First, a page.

The research was approved by the Texas Biomedical Research Institute (the host institution for SNPRC) Institutional Animal Care and Use Committee under IACUC# 1519 CJ, and the University of Wisconsin, Madison College of Letters and Sciences and Office of the Vice Chancellor for Research and Graduate Education IACUC under IACUC #G005431. All protocols for this research conformed to all relevant laws, regulations, and sound research practices for research on non-human primates.
Nutritional assays and calculations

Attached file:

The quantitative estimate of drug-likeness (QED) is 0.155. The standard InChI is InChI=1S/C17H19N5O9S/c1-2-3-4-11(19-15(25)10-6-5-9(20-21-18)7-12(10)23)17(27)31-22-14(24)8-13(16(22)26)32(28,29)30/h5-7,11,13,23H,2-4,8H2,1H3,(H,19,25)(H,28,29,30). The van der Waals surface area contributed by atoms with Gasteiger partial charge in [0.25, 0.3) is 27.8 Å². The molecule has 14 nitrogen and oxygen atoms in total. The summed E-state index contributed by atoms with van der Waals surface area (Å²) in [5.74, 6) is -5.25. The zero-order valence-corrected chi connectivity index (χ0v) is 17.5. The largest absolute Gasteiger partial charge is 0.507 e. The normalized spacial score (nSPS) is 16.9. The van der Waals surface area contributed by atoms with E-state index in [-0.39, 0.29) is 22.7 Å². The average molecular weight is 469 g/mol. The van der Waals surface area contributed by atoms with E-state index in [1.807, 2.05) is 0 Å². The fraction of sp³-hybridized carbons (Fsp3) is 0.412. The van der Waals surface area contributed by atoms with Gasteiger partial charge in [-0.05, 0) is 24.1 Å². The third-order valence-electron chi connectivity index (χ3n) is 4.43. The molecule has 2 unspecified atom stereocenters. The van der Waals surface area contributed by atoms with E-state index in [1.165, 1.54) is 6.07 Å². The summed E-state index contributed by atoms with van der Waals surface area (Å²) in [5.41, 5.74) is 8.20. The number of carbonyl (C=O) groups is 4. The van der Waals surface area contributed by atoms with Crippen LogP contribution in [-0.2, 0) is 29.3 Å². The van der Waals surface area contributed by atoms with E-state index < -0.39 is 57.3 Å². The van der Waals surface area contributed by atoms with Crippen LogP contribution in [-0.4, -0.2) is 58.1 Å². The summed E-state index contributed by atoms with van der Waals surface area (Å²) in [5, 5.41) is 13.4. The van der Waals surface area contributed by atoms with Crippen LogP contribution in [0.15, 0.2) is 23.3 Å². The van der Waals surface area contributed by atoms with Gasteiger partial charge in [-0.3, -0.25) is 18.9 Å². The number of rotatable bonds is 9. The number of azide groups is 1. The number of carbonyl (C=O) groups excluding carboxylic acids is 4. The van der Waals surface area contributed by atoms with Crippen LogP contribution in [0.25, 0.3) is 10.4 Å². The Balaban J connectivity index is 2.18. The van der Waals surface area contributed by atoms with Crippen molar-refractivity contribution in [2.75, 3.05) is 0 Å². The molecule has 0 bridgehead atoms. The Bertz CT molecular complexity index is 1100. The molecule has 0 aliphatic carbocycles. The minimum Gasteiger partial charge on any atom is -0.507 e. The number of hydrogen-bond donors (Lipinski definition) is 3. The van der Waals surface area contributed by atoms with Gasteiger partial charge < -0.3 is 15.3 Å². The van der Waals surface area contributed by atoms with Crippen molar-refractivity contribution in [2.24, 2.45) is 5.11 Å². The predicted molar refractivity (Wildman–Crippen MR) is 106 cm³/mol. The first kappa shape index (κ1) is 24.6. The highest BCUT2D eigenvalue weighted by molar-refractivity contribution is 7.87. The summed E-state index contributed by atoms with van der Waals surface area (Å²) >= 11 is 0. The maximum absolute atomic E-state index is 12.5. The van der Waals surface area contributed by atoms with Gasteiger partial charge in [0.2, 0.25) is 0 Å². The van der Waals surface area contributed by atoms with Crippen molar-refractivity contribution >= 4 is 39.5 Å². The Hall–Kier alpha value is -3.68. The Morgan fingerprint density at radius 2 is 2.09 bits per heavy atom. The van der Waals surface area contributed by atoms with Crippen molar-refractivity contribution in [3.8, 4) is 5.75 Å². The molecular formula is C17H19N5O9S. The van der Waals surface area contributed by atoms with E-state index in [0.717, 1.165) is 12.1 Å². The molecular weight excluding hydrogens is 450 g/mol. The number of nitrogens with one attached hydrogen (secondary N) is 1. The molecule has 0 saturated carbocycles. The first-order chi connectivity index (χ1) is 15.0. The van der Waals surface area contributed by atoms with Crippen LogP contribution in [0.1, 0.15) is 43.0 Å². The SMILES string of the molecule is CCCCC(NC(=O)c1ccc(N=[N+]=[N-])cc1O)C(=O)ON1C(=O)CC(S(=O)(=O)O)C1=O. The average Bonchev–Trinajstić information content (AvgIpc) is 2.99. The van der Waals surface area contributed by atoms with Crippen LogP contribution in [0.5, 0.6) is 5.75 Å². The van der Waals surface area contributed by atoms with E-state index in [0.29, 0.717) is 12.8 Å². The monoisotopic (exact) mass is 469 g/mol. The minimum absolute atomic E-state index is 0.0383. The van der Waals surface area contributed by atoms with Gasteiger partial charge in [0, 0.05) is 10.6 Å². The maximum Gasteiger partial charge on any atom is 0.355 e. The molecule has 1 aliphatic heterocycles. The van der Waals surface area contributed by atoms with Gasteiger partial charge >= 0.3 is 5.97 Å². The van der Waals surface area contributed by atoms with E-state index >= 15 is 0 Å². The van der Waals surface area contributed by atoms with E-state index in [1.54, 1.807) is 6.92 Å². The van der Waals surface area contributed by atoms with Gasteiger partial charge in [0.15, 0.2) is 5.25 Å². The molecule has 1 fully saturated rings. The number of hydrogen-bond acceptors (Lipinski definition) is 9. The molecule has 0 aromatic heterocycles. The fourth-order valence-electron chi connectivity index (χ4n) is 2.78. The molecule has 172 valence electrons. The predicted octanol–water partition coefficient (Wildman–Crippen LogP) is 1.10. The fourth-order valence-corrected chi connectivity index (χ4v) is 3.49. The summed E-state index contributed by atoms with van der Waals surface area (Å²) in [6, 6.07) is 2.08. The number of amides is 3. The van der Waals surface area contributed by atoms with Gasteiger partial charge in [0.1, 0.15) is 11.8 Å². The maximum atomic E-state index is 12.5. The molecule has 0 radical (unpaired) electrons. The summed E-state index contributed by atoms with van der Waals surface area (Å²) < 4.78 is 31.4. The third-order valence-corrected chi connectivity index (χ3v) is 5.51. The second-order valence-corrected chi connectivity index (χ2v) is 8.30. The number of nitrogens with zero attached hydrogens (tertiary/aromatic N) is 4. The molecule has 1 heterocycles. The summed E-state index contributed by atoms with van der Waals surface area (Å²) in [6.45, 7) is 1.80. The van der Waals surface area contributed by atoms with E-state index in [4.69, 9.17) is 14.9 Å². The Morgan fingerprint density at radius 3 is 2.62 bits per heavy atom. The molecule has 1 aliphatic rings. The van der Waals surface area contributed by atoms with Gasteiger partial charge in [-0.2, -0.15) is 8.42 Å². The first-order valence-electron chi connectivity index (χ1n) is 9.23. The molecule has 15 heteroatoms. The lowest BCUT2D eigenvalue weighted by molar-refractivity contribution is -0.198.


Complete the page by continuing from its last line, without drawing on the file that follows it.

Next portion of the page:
All nutritional assays were done at the NZP Nutrition Laboratory, Washington DC. Diet samples were weighed before and after drying in a forced-air oven at 60 °C for 48 hours to determine dry matter content. Dry matter intake (DMI) was calculated by multiplying the weight of offered food by the dry matter content of the food as determined from the food samples and subtracting the dry weight of uneaten food. Gross energy (GE) of food and feces was determined via an adiabatic bomb calorimeter (6200 Isoperibolic Bomb Calorimeter and 6510 Water handling system, Parr, Moline, IL) and expressed as kcal/gram. Gross energy intake (GEI) was calculated by multiplying the energy content of the diet by the dry matter intake for each subject. Fat content of diets and feces was determined using an ANKOM fat analyzer. Nitrogen content was determined using the Dumas method (Model 2400, Perkin Elmer, Waltham, MA) and converted to percent crude protein using the conversion factor 6.2517. Non-soluble fiber content was determined by the Van Soest method, with neutral detergent fiber (NDF) and acid detergent fiber (ADF) determined sequentially using an ANKOM fiber apparatus. Total mineral concentration in food and feces was determined by ashing samples at 500 °C for 5 hours. The ash was solubilized in boiling nitric and perchloric acids and assayed for Mn by atomic absorption spectrometry (Model 800 Perkin Elmer Analyst Flame-Furnace Atomic Absorption Spectrophotometer, Perkin Elmer, Waltham, MA).